Ultrasound-Guided Knee Arthrocentesis
- Sterile ultrasound sheath and gel
- 18g 1.5 needle attached to a 5–10 mL syringe
- Sterile drape
- Sterile gloves
- 30 g tuberculin syringe filled with 1–2% lidocaine or ethyl chloride spray
*Pictures are for educational purposes, and sterile precautions (sterile probe cover, gloves, drapes, etc.) should be used for all joint aspirations.
For ultrasound-guided arthrocentesis, we recommend a lateral to medial in-plane technique. With the linear probe in the prepatellar fossa, rotate the probe marker (clockwise) to the patient’s right to obtain a transverse view of the prepatellar space (see Figure 3). A large area around the suprapatellar space should be cleaned and draped in a sterile manner. The ultrasound transducer should be placed in a sterile sheath and then on the sterile field. The ultrasound system should be positioned opposite to the provider so the screen is in the direct line of sight. Using a 10 mL syringe attached to a standard 18g needle, enter the skin in plane and just lateral to the probe at a shallow angle (see Figure 4). The needle will traverse between the iliotibial band (superiorly) and vastus lateralis (inferiorly) without risk for vascular puncture. Clear needle visualization can be achieved by slowly advancing just under the transducer. Gentle aspiration of synovial fluid with needle tip being visualized within the fluid collection will confirm violation of the joint space.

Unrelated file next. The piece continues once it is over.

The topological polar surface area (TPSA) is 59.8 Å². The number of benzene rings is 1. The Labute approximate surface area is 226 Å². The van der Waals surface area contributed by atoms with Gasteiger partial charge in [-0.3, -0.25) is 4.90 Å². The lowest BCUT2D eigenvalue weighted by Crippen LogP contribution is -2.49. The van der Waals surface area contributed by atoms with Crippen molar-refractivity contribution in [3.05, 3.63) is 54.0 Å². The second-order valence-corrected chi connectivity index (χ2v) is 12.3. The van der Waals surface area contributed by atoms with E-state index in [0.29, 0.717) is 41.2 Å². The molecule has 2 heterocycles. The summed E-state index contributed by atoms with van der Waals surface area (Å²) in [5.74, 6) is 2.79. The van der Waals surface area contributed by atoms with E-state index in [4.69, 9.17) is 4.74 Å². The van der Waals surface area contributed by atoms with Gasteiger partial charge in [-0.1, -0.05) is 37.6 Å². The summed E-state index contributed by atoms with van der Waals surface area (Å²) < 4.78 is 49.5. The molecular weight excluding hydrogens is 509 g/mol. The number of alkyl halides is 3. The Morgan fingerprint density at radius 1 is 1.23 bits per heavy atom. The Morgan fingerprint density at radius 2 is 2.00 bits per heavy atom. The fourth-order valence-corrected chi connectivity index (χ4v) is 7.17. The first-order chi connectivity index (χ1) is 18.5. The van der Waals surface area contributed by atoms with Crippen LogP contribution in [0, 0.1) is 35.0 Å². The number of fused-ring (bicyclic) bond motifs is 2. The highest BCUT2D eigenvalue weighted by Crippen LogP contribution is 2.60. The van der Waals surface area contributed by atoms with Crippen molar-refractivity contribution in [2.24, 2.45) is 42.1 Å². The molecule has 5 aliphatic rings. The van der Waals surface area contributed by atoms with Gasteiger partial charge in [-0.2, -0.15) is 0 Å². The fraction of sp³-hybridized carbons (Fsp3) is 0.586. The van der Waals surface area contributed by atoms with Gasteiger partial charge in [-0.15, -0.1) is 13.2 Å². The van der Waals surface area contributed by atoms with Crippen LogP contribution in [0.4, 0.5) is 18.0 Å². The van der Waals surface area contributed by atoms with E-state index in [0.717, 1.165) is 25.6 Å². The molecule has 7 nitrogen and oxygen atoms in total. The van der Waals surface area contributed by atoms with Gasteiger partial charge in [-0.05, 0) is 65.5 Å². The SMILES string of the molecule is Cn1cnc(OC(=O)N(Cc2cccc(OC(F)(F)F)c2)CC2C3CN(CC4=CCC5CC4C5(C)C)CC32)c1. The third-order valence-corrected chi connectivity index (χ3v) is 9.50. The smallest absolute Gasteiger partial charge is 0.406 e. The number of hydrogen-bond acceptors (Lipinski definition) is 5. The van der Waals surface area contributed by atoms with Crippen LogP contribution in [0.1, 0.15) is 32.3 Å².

Point-of-care ultrasound can be a useful adjunct in the evaluation of the patient with a swollen, painful knee. Ultrasound can identify a suspected knee effusion as well as assist with arthrocentesis. A simplified in-plane technique can easily be incorporated into the evaluation of the patient with a suspected septic knee.
Dr. Johnson and Dr. Lovallo are in the department of emergency medicine at Alameda Health System’s Highland Hospital in Oakland, California.
Dr. Mantuani is an attending physician in the department of emergency medicine and director of internal medicine point-of-care ultrasound at Highland Hospital.
Dr. Nagdev is director of emergency ultrasound at Highland Hospital in Oakland, California, and assistant clinical professor (volunteer) of emergency medicine at the University of California, San Francisco.
- Berkoff DJ, Miller LE, Block JE. Clinical utility of ultrasound guidance for intra-articular knee injections: a review. Clin Interv Aging. 2012;7:89-95.
- Adhikari S, Blaivas M. Utility of bedside sonography to distinguish soft tissue abnormalities from joint effusions in the emergency department. J Ultrasound Med. 2010;29:519-526.
- Sibbitt WL Jr, Kettwich LG, Band PA, et al. Does ultrasound guidance improve the outcomes of arthrocentesis and corticosteroid injection of the knee? Scand J Rheumatol. 2012;41:66-72.
- Wiler JL, Costantino TG, Filippone L, et al. Comparison of ultrasound-guided and standard landmark techniques for knee arthrocentesis. J Emerg Med. 2010;39:76-82.